In Sudan, the current political situation may continue to lead to tensions and possibly disruptions to public order. Against this background, the Federal Foreign Office advises following political and security developments carefully and avoiding demonstrations and crowds as much as possible. Travelers are advised to coordinate their travel planning closely with the German or Sudanese tour operators and business partners, if necessary to inform the German embassy in Khartoum and to enter themselves in the “ELEFAND” crisis prevention list on the website of the German embassy in Khartoum (external link, opens again Fensterhttp: //service.diplo.de/registrierungav).
According to youremailverifier, the economic situation in Sudan is tense. In early November, subsidies on fuel, flour and electricity were canceled. As a result, transport and food prices rose significantly. Similar price increases led to serious unrest in 2013. You are therefore advised to be more vigilant and to follow the local media closely.
Anti-Western demonstrations, triggered for example by the publication of caricatures or films on social media, cannot be ruled out either. In 2012 the German embassy in Khartoum was also attacked. The last time there were demonstrations of this kind were in spring 2015, in response to the republication of a cartoon of Mohammed in “Charlie Hebdo”. Although these remained peaceful, they cannot be ruled out for the future either.
Crime in Khartoum is increasing – at a low level by African standards (especially break-ins in cars).
Foreigners need a travel authorization of the Sudanese government (for all travel outside Khartoum travel permit).
There is an increased risk of terrorism across Sudan. Terrorist groups have called for “jihad” in Sudan, specifically targeting Western institutions. This can also take the form of kidnappings.
In August 2007 and January 2008, Sudanese authorities arrested members of a group allegedly involved in planning attacks on the British and US embassies in Khartoum.
On New Year’s Eve 2007/2008 a diplomat from the US embassy and his driver were shot dead in their vehicle in Khartoum for terrorist reasons. In recent years, isolated cells that had planned attacks have been uncovered by the Sudanese authorities in various parts of the country.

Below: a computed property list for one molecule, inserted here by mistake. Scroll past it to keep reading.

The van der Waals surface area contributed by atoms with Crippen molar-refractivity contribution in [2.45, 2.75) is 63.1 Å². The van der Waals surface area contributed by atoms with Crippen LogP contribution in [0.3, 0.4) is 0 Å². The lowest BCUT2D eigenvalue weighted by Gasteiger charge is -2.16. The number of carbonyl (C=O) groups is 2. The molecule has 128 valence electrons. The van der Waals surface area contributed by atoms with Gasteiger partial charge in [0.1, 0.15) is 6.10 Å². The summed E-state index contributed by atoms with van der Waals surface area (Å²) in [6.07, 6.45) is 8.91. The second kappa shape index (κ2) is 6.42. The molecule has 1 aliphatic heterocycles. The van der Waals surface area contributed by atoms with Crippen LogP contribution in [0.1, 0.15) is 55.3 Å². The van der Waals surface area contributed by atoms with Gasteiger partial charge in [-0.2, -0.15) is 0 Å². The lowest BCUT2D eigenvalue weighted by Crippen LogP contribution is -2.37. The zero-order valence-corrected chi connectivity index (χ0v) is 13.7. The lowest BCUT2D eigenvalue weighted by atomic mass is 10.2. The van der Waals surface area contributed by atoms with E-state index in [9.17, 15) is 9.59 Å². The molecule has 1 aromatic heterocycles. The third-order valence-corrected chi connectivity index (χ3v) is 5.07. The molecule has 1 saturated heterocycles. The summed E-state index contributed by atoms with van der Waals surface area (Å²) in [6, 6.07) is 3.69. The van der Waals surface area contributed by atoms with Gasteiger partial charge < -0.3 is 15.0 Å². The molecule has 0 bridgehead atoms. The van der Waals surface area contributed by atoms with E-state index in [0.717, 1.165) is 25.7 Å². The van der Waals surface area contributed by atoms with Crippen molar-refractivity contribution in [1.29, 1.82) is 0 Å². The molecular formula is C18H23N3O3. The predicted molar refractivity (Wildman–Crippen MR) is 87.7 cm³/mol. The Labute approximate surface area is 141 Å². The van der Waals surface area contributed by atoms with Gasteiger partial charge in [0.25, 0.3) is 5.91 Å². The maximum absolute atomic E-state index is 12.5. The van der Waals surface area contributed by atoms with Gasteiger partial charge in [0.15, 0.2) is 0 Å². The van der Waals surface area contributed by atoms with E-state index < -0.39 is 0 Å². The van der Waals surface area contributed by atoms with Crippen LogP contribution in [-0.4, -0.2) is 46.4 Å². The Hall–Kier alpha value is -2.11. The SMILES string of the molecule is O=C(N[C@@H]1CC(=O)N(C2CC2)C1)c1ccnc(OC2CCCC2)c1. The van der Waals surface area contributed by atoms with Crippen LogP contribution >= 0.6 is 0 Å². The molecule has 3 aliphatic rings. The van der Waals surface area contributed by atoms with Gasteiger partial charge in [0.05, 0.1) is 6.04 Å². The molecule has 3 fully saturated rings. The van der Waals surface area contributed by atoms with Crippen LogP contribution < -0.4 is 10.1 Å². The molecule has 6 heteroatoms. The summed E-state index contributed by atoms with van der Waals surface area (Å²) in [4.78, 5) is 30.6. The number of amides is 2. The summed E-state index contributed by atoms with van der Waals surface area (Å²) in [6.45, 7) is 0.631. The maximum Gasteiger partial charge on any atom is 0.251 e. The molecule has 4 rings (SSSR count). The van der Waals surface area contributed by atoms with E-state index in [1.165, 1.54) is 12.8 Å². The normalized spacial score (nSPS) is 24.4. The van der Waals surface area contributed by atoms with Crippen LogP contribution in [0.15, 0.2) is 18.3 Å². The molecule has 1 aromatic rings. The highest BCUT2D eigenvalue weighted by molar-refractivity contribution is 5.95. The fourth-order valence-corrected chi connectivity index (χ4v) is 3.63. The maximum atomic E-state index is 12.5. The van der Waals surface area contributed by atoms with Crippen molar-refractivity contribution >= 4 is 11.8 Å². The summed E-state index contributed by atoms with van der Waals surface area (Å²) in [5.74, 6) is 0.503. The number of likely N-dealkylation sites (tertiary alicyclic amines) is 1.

In some parts of the country, isolated radical cells have been dug up in recent years, which had planned attacks in the capital, including on the birthday celebrations of the Prophet Mohammed in January 2015.
Travel over land
All trips in the country require prior authorization. The infrastructure in Sudan is inadequate in many ways. Supply shortages (including fuel shortages) are widespread. Therefore, careful planning of trips is very important. For example, trips outside the metropolitan area of the capital Khartoum are often only possible to a limited extent due to a lack of infrastructure and security threats.
The risk of accidents when driving overland should not be underestimated because of the poor roads, lack of markings and the often unorthodox driving style. Driving at night should therefore be avoided entirely. Medical help in the event of an accident is usually not available. Gang attacks, but also arbitrary measures by the police or other security organs, must be expected.
Due to the aftermath of the civil war in South Sudan, the tribal conflicts and the still tense situation on some parts of the southern and eastern borders, as well as mainly due to the Darfur conflict, crossing the country is neither in a north-south nor in an east-west direction possible without risk.
Unnecessary trips to the border areas with Egypt, Libya and Chad are not recommended.
Travel to the remote border area with Ethiopia in the states of Gedaref and Sennar, including the Dinder National Park, is not recommended. In the past there have been violent clashes between the government and an extremist Islamist group in the national park. It cannot be ruled out that other armed groups willing to use violence may be present there.